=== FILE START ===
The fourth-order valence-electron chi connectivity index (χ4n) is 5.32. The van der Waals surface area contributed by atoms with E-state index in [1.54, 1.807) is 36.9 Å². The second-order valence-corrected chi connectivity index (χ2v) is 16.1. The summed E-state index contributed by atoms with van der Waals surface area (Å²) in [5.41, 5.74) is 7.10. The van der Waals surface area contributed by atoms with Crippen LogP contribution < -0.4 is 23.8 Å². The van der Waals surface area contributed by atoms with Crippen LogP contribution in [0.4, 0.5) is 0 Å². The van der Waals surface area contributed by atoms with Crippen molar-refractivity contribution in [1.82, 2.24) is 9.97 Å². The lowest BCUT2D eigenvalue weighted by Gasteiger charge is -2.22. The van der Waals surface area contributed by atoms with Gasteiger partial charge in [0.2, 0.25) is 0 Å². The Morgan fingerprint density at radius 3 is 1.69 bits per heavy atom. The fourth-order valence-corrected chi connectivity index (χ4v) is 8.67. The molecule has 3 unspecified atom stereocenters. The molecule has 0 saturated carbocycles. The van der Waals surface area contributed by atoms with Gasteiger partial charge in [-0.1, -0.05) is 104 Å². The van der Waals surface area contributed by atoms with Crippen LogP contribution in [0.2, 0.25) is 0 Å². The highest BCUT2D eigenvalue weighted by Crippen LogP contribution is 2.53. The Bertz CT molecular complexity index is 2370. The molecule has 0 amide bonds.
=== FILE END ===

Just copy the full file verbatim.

The fourth-order valence-electron chi connectivity index (χ4n) is 5.32. The van der Waals surface area contributed by atoms with E-state index in [1.54, 1.807) is 36.9 Å². The second-order valence-corrected chi connectivity index (χ2v) is 16.1. The summed E-state index contributed by atoms with van der Waals surface area (Å²) in [5.41, 5.74) is 7.10. The van der Waals surface area contributed by atoms with Crippen LogP contribution < -0.4 is 23.8 Å². The van der Waals surface area contributed by atoms with Crippen LogP contribution in [0.4, 0.5) is 0 Å². The van der Waals surface area contributed by atoms with Crippen molar-refractivity contribution in [1.82, 2.24) is 9.97 Å². The lowest BCUT2D eigenvalue weighted by Gasteiger charge is -2.22. The van der Waals surface area contributed by atoms with Gasteiger partial charge in [0.2, 0.25) is 0 Å². The Morgan fingerprint density at radius 3 is 1.69 bits per heavy atom. The fourth-order valence-corrected chi connectivity index (χ4v) is 8.67. The molecule has 3 unspecified atom stereocenters. The molecule has 0 saturated carbocycles. The van der Waals surface area contributed by atoms with Gasteiger partial charge in [-0.1, -0.05) is 104 Å². The van der Waals surface area contributed by atoms with Crippen LogP contribution in [0.2, 0.25) is 0 Å². The highest BCUT2D eigenvalue weighted by Crippen LogP contribution is 2.53. The Bertz CT molecular complexity index is 2370. The molecule has 0 amide bonds.